‘It’s vulgar, but our Christmas tree is full of memories’
Philip Judge’s tree is adorned with years of decorations, both tasteful and tawdry
Faint echoes of adult choices made before we had kids haunt the tree.
Christmas is almost here and I am just where I want to be: in an armchair, a glass of something sticky at my elbow, scoffing Christmas cake and contemplating our decorations. Earlier I foraged holly from the hedgerow, threaded it through a wire coat hanger pulled into a circle and tied it together with strips of last year’s festive ribbon to fashion a wreath for the front door. Strips of ivy and clusters of holly berries are draped across the pictures in the sitting room. The stove flickers in the corner. Off-cuts from the Christmas tree which I threw on the flames give up subtle hints of pine which mingle with the spices from the cake and the rich bouquet of the wine. The ambience is seasonal, muted and classy . . . except for the dazzling corner where the tree itself triumphantly shouts its presence in a blizzard of vulgar gaudiness.
Our tree is now adorned with years of acquired decorations, some 'tasteful', some tawdry. I suspect my wife places my particular contributions in the latter category
In terms of balance there is no contest. The tree wins hands down. When I look elsewhere, the room’s otherwise agreeably elegant mood pleases my adult mind but my eye is irresistibly drawn back and the giddy glitz gladdens my childish heart. Our tree is now adorned with years of acquired decorations, some “tasteful”, some tawdry. I suspect my wife places my particular contributions in the latter category, though she would never say so. Certainly our only bit of tinsel was bought by me. I remember getting it, along with six shiny red balls, to dress a tiny potted tree, in the tiny city flat we rented two decades ago. The tinsel is a bit ratty now and only three balls survive but each year out they come and up they go to join the accumulated annual additions – each with their own associations.
The ones crafted by our sons evoke the age they were when they made them – like a decorative equivalent of the yearly pencil marks we make by the kitchen door to record their heights every birthday. The younger boy’s latest ornament, made at school last month, is a picture of him festooned with unfamiliar festive accessories. My wife had suggested he open the box of decorations early to take a Santa hat to class for the photo shoot. He was outraged at this suggested breach of Christmas protocol – you absolutely did not open the box before putting up the tree – so he borrowed trinkets from his pals instead. His brother’s first offering is a grey plastic ball partly studded with clear plastic beads. He found it, aged three, in a damaged goods bin while Christmas shopping. Handing over “his own money” – which I’d just given him – he bought it for his mother saying “It’s beautiful. . . like her.” His words made it so and there it still hangs.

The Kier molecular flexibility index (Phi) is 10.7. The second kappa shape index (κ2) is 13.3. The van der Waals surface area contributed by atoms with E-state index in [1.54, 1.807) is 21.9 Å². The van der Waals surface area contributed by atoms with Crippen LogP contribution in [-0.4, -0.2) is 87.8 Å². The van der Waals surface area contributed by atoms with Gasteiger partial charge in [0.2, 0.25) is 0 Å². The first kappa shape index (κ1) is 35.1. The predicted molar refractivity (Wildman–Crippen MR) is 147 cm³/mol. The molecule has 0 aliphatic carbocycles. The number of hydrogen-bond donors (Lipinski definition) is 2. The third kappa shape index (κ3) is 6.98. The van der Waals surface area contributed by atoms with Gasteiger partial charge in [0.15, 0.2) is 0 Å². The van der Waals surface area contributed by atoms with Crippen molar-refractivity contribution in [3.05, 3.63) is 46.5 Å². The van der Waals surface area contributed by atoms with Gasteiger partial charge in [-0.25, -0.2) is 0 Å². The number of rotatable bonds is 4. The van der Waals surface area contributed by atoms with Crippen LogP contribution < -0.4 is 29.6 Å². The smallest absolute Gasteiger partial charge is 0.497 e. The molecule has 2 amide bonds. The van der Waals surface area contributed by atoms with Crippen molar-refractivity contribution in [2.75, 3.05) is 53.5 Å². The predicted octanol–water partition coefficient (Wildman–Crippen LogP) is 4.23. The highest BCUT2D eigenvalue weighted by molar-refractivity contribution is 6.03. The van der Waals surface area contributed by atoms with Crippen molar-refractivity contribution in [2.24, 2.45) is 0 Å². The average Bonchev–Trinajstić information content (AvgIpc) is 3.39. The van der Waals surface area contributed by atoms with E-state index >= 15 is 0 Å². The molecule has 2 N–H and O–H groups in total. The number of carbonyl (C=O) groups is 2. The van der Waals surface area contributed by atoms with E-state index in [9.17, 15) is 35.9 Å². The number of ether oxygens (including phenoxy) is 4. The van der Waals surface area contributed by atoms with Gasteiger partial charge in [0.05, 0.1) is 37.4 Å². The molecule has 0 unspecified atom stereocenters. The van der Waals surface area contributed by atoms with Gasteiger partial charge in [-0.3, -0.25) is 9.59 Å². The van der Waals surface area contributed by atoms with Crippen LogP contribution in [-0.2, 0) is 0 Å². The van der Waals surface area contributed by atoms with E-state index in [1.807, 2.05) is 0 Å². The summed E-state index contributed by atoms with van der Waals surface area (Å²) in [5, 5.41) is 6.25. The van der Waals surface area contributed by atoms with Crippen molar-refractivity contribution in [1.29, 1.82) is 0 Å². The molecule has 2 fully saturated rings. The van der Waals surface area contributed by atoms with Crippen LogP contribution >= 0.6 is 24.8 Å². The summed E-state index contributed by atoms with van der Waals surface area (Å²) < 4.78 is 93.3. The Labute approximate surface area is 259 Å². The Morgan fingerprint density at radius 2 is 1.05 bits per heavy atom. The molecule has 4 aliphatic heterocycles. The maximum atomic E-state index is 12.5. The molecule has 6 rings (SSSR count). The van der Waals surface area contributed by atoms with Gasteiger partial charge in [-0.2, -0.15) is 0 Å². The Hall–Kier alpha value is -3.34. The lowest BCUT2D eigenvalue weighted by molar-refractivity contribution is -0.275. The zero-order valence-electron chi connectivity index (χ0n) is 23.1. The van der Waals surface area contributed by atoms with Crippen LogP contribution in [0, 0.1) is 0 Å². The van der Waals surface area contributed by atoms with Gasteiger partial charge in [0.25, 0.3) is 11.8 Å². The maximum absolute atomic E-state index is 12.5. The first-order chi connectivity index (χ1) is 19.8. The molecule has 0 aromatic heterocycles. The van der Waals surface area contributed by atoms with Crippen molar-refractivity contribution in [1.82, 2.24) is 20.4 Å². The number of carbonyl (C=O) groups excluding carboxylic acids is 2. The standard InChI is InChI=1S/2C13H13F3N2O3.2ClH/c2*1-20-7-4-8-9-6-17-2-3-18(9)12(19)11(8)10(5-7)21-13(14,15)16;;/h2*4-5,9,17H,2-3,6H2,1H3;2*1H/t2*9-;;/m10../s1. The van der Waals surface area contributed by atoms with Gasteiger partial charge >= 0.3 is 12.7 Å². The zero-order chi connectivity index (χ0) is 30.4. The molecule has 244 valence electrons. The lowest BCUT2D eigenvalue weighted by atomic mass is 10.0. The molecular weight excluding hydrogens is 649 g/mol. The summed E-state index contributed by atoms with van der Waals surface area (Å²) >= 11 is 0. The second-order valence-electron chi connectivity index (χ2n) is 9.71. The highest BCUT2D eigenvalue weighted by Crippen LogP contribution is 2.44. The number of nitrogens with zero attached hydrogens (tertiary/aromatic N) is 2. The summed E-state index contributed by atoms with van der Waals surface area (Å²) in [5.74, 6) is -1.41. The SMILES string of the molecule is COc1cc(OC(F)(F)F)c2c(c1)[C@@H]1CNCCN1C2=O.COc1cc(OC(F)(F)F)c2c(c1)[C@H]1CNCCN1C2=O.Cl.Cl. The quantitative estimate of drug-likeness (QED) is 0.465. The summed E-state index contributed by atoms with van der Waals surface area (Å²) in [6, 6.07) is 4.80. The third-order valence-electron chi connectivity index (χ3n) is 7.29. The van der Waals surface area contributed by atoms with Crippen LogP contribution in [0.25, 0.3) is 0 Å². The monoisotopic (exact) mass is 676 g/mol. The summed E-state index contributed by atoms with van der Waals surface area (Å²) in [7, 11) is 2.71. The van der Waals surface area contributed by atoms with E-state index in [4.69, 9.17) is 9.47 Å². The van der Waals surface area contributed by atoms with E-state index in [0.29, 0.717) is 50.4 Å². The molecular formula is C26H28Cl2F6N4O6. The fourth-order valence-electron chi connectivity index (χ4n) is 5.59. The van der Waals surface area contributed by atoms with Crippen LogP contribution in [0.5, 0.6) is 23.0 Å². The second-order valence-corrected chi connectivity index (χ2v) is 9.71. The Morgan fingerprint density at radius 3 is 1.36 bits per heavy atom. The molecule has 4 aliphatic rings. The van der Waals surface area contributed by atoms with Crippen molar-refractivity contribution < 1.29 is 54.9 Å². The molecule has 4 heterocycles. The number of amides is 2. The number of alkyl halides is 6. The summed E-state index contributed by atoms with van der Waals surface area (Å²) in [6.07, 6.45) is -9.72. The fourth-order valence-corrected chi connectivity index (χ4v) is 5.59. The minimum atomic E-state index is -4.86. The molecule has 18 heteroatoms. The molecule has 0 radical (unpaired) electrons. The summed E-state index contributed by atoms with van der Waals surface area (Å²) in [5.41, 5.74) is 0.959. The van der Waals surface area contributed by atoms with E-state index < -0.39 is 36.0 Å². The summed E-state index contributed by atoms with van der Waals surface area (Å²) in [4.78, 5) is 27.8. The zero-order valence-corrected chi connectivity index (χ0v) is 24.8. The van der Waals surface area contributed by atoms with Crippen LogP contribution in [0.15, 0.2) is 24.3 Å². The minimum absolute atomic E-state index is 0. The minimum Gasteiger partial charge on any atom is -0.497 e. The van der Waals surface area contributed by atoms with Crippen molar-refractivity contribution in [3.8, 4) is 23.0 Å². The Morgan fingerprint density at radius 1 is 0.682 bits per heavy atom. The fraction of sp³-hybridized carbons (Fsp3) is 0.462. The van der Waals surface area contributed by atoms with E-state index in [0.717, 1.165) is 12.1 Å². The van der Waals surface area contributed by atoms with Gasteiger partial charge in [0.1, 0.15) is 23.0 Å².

I miss a jolly Santa who held night lights, which we lit, until he got badly burned. The boys were younger, a deformed Santa with a melted face verged on blasphemy
Then there’s the sinister snowman. Battery-operated with googly eyes, a pointy carrot nose and what look like vulture’s feet, he lurks in the lower branches, but if you set him down and squeeze his hand he jerks convulsively across the floor singing Let it Snow. This used to scare the bejaysus out of the older boy when he was a toddler but now merely deranges the dog. The snowman had a cousin on skis but he went off piste years ago and regretfully, was too badly damaged to keep. I also miss a chubby, jolly Santa who held night lights, which we occasionally lit . . . until he got badly burned. The boys were younger and fervent believers – a deformed Santa with a melted face verged on blasphemy and caused nightmares – sadly, he also had to go.
Other amusingly kitsch items have taken their places but interspersed among the baubles are a few, more sophisticated bibelots. Faint echoes of adult lives and adult choices made before we had kids, these ghosts of our past independence haunt the tree. I like the clusters of coloured cut-glass beads which glimmer discreetly when backlit by the tree lights and my wife loves the simple, unadorned, white porcelain cherub who always nestles in a secure nook. Perhaps we kid ourselves and these kick-knacks are just as trashy as all the rest? Maybe - and, to be honest, I still love the tinsel. My most particularly remembered childhood ornament is a thing that crowned the tree. It was a silver Satsuma sized sphere with a golden eyelike indentation facing front and a spire at the top reaching almost to the ceiling. It was fragile and may not have lasted more than one Christmas but I loved it.
I wonder which of our ornaments will linger longest in the boys’ memories. I asked them what their favourites were. They each officially nominated the dishevelled angel that perches drunkenly on the treetop but actually they prefer the candy canes and foil-wrapped chocolates. These are diminishing rapidly – although they both claim innocence – but I have more stashed away. Neither are expert at finding hiding places – unlike an uncle of mine who, as a boy, barrelled into my grandmother’s kitchen shouting “Mammy! I don’t have to ask Santa for a cowboy outfit because I found one in the hot press!”
In Sight of Yellow Mountain by Philip Judge is published by Gill Books